I think the solution to fixing the nation's reading problem is pretty simple. Parents need to get involved in getting their children excited about reading and helping them find books they will enjoy. This can be the first step toward making children read more complex and rich books in the future.
This solution is echoed by Kent Williams, executive director of the National Council of Teachers of English, who laments, "[I]n many schools reading programs are not about building cognitive abilities or a love of reading."
I’ve set out to make my books both engaging and challenging. All the way through my school years, I read a great deal — but rarely the required readings. My poor English grades reflected the latter, and sadly ignored the former.
To encourage an interest in reading, experts from Scholastic.com suggest parents keep lots of different kinds of reading materials geared to children's interests around the house—for instance a kids’ sports magazine, or books on other activities children love.
Children whose parents read with them regularly at young ages performed academically as much as a year ahead of their peers by age fifteen, according to an Organization for Economic Cooperation and Development study.
It’s definitely up to parents to keep the reading ball rolling and not to rely solely on schools and teachers. Here are some other ways parents can encourage their children to read more:
* Find books based on your child’s interests and passions. If she likes robots, find books with stories about robots.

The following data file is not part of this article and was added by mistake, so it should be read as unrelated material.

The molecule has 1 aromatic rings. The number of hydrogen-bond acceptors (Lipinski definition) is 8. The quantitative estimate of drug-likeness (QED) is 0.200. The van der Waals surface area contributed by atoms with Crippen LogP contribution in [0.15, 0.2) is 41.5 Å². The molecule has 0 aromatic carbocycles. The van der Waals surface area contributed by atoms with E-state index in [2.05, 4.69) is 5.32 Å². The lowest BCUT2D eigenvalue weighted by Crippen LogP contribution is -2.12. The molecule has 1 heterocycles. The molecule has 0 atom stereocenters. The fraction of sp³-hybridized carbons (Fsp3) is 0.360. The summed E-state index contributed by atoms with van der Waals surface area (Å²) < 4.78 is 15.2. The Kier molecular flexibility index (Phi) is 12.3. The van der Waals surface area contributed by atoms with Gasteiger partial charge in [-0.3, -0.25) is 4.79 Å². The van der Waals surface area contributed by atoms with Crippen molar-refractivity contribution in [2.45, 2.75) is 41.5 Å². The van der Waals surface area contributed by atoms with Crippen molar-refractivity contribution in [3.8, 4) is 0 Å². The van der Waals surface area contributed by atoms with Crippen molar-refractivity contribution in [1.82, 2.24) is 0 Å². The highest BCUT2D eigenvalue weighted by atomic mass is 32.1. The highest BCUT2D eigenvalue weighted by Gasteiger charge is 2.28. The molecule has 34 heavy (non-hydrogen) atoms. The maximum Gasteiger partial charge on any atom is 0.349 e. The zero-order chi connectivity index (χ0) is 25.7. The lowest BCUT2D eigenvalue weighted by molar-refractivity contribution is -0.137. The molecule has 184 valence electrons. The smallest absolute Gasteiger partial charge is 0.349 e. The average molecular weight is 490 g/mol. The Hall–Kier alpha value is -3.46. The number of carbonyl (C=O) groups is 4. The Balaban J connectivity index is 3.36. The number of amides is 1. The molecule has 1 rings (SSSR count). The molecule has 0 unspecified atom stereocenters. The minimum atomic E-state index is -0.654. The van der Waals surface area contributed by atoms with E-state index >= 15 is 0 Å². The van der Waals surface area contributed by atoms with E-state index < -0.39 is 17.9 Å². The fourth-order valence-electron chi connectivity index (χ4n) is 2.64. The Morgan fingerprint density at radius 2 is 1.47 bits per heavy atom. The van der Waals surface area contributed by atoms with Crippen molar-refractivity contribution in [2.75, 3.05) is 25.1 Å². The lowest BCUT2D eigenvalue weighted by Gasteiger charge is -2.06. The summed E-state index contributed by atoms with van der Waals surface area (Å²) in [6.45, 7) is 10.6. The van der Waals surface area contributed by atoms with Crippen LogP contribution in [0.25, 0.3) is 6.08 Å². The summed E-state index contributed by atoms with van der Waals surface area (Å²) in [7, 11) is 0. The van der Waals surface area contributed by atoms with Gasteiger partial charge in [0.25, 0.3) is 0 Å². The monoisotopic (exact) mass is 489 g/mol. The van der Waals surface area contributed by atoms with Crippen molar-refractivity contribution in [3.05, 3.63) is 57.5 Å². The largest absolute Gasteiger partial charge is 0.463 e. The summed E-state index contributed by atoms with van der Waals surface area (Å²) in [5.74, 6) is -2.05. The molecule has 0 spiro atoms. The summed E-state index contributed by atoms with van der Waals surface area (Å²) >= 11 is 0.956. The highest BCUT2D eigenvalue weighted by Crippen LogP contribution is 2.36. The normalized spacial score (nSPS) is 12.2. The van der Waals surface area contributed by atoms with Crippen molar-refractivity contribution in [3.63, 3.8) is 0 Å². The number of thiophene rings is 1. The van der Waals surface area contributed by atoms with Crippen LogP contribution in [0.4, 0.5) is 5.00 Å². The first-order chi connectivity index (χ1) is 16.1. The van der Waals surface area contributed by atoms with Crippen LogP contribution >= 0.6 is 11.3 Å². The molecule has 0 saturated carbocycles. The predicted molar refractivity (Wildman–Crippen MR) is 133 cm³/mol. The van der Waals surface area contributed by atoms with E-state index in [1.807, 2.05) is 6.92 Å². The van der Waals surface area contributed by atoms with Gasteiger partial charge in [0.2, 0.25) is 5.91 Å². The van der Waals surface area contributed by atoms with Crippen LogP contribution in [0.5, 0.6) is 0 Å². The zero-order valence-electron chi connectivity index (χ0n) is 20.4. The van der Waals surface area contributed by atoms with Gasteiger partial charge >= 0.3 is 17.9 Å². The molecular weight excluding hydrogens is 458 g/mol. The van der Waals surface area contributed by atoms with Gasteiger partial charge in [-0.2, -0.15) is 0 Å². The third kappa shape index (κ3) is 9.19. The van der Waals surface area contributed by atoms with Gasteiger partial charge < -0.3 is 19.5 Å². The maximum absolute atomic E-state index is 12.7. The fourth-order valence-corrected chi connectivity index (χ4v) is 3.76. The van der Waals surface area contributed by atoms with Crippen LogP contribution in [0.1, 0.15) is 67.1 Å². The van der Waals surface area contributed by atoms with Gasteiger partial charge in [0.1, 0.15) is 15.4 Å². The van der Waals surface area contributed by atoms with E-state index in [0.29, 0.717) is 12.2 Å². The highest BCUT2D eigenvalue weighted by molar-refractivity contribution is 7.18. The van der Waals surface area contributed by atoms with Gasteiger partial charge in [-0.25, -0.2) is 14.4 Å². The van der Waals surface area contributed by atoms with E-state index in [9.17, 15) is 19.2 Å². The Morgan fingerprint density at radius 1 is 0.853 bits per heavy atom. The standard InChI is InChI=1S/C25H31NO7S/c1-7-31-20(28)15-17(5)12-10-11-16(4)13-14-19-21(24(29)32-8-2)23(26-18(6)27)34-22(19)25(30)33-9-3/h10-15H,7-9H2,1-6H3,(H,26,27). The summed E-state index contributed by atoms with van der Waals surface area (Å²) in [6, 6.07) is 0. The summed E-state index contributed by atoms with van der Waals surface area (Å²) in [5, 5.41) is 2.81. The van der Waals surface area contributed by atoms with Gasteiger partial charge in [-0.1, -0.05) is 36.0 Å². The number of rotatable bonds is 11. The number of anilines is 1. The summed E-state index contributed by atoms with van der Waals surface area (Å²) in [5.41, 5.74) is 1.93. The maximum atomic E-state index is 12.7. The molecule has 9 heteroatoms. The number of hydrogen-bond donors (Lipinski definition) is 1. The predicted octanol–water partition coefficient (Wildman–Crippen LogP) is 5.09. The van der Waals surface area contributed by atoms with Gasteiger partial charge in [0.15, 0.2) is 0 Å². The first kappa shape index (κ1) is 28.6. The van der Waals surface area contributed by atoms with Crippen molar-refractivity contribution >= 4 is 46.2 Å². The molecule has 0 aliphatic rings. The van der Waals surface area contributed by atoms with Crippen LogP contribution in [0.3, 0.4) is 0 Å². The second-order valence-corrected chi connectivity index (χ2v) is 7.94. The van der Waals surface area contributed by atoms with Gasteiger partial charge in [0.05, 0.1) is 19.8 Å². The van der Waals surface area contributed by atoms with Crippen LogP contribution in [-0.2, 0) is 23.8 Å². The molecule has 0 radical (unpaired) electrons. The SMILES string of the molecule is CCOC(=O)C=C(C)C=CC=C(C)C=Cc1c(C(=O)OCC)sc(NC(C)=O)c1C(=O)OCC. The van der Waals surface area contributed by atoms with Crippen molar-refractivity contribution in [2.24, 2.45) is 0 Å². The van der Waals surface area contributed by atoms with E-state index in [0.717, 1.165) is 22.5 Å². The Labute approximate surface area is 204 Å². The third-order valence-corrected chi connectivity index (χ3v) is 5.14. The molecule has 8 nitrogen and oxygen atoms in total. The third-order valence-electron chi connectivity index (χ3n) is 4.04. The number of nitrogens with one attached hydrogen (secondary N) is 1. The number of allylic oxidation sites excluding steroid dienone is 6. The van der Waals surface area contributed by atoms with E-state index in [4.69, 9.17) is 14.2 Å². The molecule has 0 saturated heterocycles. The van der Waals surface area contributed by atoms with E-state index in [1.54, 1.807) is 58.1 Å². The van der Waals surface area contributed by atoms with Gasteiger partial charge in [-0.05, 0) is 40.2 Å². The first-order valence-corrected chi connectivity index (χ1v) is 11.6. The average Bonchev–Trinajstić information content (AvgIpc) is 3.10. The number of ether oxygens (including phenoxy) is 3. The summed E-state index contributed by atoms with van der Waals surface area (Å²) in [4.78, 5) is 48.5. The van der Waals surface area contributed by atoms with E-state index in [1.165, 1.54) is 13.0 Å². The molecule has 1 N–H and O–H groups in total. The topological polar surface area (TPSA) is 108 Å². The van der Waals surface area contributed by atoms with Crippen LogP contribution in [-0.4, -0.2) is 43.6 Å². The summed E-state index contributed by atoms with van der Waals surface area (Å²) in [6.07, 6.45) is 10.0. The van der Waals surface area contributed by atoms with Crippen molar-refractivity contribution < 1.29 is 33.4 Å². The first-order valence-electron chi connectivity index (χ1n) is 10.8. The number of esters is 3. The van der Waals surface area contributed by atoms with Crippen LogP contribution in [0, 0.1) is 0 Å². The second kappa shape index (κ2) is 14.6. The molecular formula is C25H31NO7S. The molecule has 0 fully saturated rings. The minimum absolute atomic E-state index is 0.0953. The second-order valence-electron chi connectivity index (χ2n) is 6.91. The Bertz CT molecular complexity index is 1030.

* Take your child to bookstores, libraries, and museum bookstores.
* Join children's book clubs online or at local libraries. It's a great way to interact with other child readers, discuss books, share opinions, and find suggestions.
* Go to book signings and meet authors in person at bookstores, libraries, book expos, etc. This helps children get closer to authors and learn more about them. An author's fun personality can be a positive influence on a child to pick up and read his or her book.
* Listen to audiobooks. Kids spend a lot of time in cars—perfect for popping in a book on CD.
* Read out loud together in unison or sentence by sentence. Either way can be fun and engaging.
* Instead of toys give books for birthdays and holidays. This shows the primacy and importance of books and reading.
* Read before bed. Leave books next to the bed and develop a reading pattern for at least fifteen to twenty minutes every night.